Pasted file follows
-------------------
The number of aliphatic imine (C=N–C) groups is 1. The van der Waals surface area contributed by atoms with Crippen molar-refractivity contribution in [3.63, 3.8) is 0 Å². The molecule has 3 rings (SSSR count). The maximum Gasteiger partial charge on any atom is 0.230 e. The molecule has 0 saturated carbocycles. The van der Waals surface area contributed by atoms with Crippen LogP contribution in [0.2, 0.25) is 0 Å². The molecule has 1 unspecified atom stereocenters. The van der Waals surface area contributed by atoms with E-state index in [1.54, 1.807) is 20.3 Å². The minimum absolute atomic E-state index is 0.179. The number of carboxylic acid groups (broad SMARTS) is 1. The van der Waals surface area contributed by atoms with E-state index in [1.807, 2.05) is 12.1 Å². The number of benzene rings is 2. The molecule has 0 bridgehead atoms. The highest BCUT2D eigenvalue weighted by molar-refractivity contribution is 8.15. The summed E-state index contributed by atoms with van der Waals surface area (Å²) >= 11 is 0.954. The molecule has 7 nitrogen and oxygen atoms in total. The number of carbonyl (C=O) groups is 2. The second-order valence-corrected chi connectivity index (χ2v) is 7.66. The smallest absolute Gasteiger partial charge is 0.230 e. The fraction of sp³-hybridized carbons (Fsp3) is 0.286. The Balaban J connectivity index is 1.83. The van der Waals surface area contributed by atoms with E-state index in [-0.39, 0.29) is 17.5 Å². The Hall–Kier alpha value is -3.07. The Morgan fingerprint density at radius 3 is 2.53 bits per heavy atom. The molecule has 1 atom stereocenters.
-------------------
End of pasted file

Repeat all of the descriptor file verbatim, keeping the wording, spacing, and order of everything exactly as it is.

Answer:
The number of aliphatic imine (C=N–C) groups is 1. The van der Waals surface area contributed by atoms with Crippen molar-refractivity contribution in [3.63, 3.8) is 0 Å². The molecule has 3 rings (SSSR count). The maximum Gasteiger partial charge on any atom is 0.230 e. The molecule has 0 saturated carbocycles. The van der Waals surface area contributed by atoms with Crippen LogP contribution in [0.2, 0.25) is 0 Å². The molecule has 1 unspecified atom stereocenters. The van der Waals surface area contributed by atoms with E-state index in [1.54, 1.807) is 20.3 Å². The minimum absolute atomic E-state index is 0.179. The number of carboxylic acid groups (broad SMARTS) is 1. The van der Waals surface area contributed by atoms with E-state index in [1.807, 2.05) is 12.1 Å². The number of benzene rings is 2. The molecule has 0 bridgehead atoms. The highest BCUT2D eigenvalue weighted by molar-refractivity contribution is 8.15. The summed E-state index contributed by atoms with van der Waals surface area (Å²) >= 11 is 0.954. The molecule has 7 nitrogen and oxygen atoms in total. The number of carbonyl (C=O) groups is 2. The second-order valence-corrected chi connectivity index (χ2v) is 7.66. The smallest absolute Gasteiger partial charge is 0.230 e. The fraction of sp³-hybridized carbons (Fsp3) is 0.286. The Balaban J connectivity index is 1.83. The van der Waals surface area contributed by atoms with E-state index in [-0.39, 0.29) is 17.5 Å². The Hall–Kier alpha value is -3.07. The Morgan fingerprint density at radius 3 is 2.53 bits per heavy atom. The molecule has 1 atom stereocenters.